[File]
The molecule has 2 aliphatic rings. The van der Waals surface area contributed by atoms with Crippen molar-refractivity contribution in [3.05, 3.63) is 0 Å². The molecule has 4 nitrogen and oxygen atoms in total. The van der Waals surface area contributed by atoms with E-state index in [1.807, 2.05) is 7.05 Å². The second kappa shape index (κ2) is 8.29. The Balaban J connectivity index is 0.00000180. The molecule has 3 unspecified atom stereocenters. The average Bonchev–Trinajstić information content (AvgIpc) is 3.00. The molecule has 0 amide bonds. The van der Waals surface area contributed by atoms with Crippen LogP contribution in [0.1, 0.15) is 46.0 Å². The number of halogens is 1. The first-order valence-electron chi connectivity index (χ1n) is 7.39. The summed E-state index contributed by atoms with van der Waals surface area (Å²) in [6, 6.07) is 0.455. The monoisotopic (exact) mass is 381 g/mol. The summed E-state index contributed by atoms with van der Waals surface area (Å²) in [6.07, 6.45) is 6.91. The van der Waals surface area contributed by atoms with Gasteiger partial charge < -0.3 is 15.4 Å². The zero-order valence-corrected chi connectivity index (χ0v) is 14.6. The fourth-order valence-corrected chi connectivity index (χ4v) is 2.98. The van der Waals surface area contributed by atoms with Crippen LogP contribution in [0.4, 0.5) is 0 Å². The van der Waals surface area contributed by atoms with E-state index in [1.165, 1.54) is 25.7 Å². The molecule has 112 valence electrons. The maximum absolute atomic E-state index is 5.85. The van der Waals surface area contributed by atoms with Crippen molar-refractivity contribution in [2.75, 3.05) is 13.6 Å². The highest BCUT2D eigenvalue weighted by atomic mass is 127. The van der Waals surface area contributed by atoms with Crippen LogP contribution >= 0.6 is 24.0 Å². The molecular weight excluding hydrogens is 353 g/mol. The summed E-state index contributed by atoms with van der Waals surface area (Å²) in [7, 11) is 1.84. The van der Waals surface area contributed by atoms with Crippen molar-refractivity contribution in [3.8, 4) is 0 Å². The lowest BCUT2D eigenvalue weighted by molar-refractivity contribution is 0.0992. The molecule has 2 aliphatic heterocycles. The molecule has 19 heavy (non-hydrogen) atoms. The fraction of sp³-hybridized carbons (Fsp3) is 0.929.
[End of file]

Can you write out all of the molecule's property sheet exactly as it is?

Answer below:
The molecule has 2 aliphatic rings. The van der Waals surface area contributed by atoms with Crippen molar-refractivity contribution in [3.05, 3.63) is 0 Å². The molecule has 4 nitrogen and oxygen atoms in total. The van der Waals surface area contributed by atoms with E-state index in [1.807, 2.05) is 7.05 Å². The second kappa shape index (κ2) is 8.29. The Balaban J connectivity index is 0.00000180. The molecule has 3 unspecified atom stereocenters. The average Bonchev–Trinajstić information content (AvgIpc) is 3.00. The molecule has 0 amide bonds. The van der Waals surface area contributed by atoms with Crippen LogP contribution in [0.1, 0.15) is 46.0 Å². The number of halogens is 1. The first-order valence-electron chi connectivity index (χ1n) is 7.39. The summed E-state index contributed by atoms with van der Waals surface area (Å²) in [6, 6.07) is 0.455. The monoisotopic (exact) mass is 381 g/mol. The summed E-state index contributed by atoms with van der Waals surface area (Å²) in [6.07, 6.45) is 6.91. The van der Waals surface area contributed by atoms with Gasteiger partial charge < -0.3 is 15.4 Å². The zero-order valence-corrected chi connectivity index (χ0v) is 14.6. The fourth-order valence-corrected chi connectivity index (χ4v) is 2.98. The van der Waals surface area contributed by atoms with Crippen LogP contribution in [0.4, 0.5) is 0 Å². The van der Waals surface area contributed by atoms with E-state index in [1.165, 1.54) is 25.7 Å². The molecule has 112 valence electrons. The maximum absolute atomic E-state index is 5.85. The van der Waals surface area contributed by atoms with Crippen molar-refractivity contribution in [2.75, 3.05) is 13.6 Å². The highest BCUT2D eigenvalue weighted by atomic mass is 127. The van der Waals surface area contributed by atoms with Crippen LogP contribution >= 0.6 is 24.0 Å². The molecular weight excluding hydrogens is 353 g/mol. The summed E-state index contributed by atoms with van der Waals surface area (Å²) in [7, 11) is 1.84. The van der Waals surface area contributed by atoms with Crippen molar-refractivity contribution in [3.8, 4) is 0 Å². The lowest BCUT2D eigenvalue weighted by molar-refractivity contribution is 0.0992. The molecule has 2 aliphatic heterocycles. The molecule has 19 heavy (non-hydrogen) atoms. The fraction of sp³-hybridized carbons (Fsp3) is 0.929.